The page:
I was thinking about this sort of thing the other day, in the light of Fort Hood.

And, not to slag you off JJ- as I am more than happy to do usually(!), but seriously why is there more suicide and fratricide in the US forces compared with British forces.

And realising I have no figures what so ever, what are the figures on British Army suicide?
Don't know about the fratricide but the suicides may well be connected with longer tours with no real end in sight. That's a great destroyer of men and their families.

The last centuries wars may have been bloodier but were mostly shorter.

RIP.
Alib, I think you may have a point and length of tour may well have something to do with it.
 
#15
Apparently they don't need to top themselves. They just queue up for jabs in the med centre.....
 
#16
RedCoat2009 said:
To my Yank friends, this is not meant to be disrespectful, but...as this timing coincides with your new president, and his apparently far-left, almost anti-US attitudes, are some of these poor soldiers filled with despair?

I gather his seemingly anti-military attitude is taking a tool.

Your thoughts?
There have been some suggestions of that in some news reports and anecdotally I have heard there is concern. I am unaware of any empirical data as yet. I imagine things are somewhat like when James Earl Carter was in office, although we were not in a shooting war at the time. I can vividly and unpleasantly recall having to continually remind ourselves that our allegiance was to the Constitution and to the office of the Commander in Chief. It is difficult for military people in any event if they do not have respect for the person as well.

To be fair, there were some no doubt who felt that way about the ever evil GW Bush but in general his more visible support and respect for the military garnered the same in the forces. Before the Bush haters start, I know about his Air Guard service etc. as did most of our military. Regardless of that, it was how he conducted himself after 9/11 in terms of national defense that caused many serving and former military to have a generally positive view of him.
 
#17
kabulronin said:
alib said:
kabulronin said:
I was thinking about this sort of thing the other day, in the light of Fort Hood.

And, not to slag you off JJ- as I am more than happy to do usually(!), but seriously why is there more suicide and fratricide in the US forces compared with British forces.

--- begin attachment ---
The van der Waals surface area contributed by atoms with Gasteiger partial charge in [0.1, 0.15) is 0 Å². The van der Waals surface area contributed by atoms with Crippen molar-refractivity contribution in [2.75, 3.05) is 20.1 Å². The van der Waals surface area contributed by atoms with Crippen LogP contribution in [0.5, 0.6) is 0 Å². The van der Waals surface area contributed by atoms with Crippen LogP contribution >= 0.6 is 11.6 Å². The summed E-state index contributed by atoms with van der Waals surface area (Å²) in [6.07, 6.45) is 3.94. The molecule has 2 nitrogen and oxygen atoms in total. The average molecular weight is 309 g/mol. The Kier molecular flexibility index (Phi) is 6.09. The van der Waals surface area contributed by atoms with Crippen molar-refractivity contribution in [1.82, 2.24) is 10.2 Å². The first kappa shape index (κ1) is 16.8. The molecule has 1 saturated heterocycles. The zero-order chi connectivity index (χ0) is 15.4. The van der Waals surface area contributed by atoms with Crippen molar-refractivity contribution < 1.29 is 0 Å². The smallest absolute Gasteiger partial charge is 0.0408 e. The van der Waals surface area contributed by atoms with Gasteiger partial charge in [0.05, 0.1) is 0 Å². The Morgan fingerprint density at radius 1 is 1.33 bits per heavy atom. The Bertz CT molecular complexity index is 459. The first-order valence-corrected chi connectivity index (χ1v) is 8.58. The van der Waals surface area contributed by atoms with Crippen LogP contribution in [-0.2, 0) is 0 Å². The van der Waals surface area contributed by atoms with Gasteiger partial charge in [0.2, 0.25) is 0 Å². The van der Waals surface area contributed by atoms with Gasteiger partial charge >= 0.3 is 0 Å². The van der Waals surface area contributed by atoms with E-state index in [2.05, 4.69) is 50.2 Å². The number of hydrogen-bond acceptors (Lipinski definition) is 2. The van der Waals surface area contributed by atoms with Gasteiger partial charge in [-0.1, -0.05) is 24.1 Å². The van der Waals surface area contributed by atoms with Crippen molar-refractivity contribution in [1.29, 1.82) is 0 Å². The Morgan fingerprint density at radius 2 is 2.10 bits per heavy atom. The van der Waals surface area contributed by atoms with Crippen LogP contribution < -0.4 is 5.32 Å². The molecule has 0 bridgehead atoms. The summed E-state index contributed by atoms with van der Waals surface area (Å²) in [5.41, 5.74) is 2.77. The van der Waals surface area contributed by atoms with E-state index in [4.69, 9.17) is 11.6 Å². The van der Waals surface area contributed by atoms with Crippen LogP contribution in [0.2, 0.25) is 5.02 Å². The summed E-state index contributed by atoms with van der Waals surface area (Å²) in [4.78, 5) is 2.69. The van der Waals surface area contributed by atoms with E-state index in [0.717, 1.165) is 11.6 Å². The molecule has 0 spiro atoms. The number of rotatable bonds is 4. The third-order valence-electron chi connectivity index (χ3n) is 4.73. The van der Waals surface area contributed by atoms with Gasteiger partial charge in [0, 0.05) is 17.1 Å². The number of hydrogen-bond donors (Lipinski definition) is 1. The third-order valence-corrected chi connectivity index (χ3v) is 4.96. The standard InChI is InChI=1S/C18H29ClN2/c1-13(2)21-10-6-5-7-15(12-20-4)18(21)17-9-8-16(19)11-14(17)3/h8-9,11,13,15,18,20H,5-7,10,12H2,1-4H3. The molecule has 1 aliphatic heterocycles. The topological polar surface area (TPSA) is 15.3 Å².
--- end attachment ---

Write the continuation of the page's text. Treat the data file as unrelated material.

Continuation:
And realising I have no figures what so ever, what are the figures on British Army suicide?
Don't know about the fratricide but the suicides may well be connected with longer tours with no real end in sight. That's a great destroyer of men and their families.

The last centuries wars may have been bloodier but were mostly shorter.

RIP.
Alib, I think you may have a point and length of tour may well have something to do with it.
Good questions and I hope those with the responsibility to deal with the suicide thing do all they can to mitigate it. My contacts with those serving clearly reflect a great deal of stress (especially on families) from the op-tempo. As I have said elsewhere, our military may be a good bit larger than the UK's but it is still showing the ill effects of the repeated tours. Many USMC infantry units are literally in a constant rotation-either getting ready to go, going, or refitting and reconstituting on return to start the prep phase all over again. While this is great for seasoning the force and will pay dividends over time in terms of wide and deep combat experience, it is at great personal and familial cost.
 
#18
jumpinjarhead said:
RedCoat2009 said:
To my Yank friends, this is not meant to be disrespectful, but...as this timing coincides with your new president, and his apparently far-left, almost anti-US attitudes, are some of these poor soldiers filled with despair?

I gather his seemingly anti-military attitude is taking a tool.

Your thoughts?
There have been some suggestions of that in some news reports and anecdotally I have heard there is concern. I am unaware of any empirical data as yet. I imagine things are somewhat like when James Earl Carter was in office, although we were not in a shooting war at the time. I can vividly and unpleasantly recall having to continually remind ourselves that our allegiance was to the Constitution and to the office of the Commander in Chief. It is difficult for military people in any event if they do not have respect for the person as well.

To be fair, there were some no doubt who felt that way about the ever evil GW Bush but in general his more visible support and respect for the military garnered the same in the forces. Before the Bush haters start, I know about his Air Guard service etc. as did most of our military. Regardless of that, it was how he conducted himself after 9/11 in terms of national defense that caused many serving and former military to have a generally positive view of him.